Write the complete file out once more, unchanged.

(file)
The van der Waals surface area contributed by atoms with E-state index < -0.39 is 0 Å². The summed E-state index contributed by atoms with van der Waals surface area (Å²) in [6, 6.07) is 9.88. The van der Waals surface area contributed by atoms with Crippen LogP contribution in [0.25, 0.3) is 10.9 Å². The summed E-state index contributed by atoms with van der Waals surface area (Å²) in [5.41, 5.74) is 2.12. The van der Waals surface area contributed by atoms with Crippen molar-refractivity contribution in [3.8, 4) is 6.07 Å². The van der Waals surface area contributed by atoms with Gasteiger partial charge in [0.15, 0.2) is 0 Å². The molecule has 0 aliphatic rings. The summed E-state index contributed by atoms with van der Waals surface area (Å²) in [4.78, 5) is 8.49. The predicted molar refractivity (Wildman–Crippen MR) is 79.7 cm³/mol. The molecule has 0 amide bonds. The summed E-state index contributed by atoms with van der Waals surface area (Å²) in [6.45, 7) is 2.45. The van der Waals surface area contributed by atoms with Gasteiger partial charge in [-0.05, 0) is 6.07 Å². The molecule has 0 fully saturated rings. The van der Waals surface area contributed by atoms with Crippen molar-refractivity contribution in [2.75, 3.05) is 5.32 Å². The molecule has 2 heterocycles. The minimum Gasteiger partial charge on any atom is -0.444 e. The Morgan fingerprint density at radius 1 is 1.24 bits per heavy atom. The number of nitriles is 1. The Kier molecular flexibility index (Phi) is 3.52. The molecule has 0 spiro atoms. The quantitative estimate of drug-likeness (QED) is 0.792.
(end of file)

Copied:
The van der Waals surface area contributed by atoms with E-state index < -0.39 is 0 Å². The summed E-state index contributed by atoms with van der Waals surface area (Å²) in [6, 6.07) is 9.88. The van der Waals surface area contributed by atoms with Crippen LogP contribution in [0.25, 0.3) is 10.9 Å². The summed E-state index contributed by atoms with van der Waals surface area (Å²) in [5.41, 5.74) is 2.12. The van der Waals surface area contributed by atoms with Crippen molar-refractivity contribution in [3.8, 4) is 6.07 Å². The van der Waals surface area contributed by atoms with Gasteiger partial charge in [0.15, 0.2) is 0 Å². The molecule has 0 aliphatic rings. The summed E-state index contributed by atoms with van der Waals surface area (Å²) in [4.78, 5) is 8.49. The predicted molar refractivity (Wildman–Crippen MR) is 79.7 cm³/mol. The molecule has 0 amide bonds. The summed E-state index contributed by atoms with van der Waals surface area (Å²) in [6.45, 7) is 2.45. The van der Waals surface area contributed by atoms with Gasteiger partial charge in [-0.05, 0) is 6.07 Å². The molecule has 0 fully saturated rings. The van der Waals surface area contributed by atoms with Crippen molar-refractivity contribution in [2.75, 3.05) is 5.32 Å². The molecule has 2 heterocycles. The minimum Gasteiger partial charge on any atom is -0.444 e. The Morgan fingerprint density at radius 1 is 1.24 bits per heavy atom. The number of nitriles is 1. The Kier molecular flexibility index (Phi) is 3.52. The molecule has 0 spiro atoms. The quantitative estimate of drug-likeness (QED) is 0.792.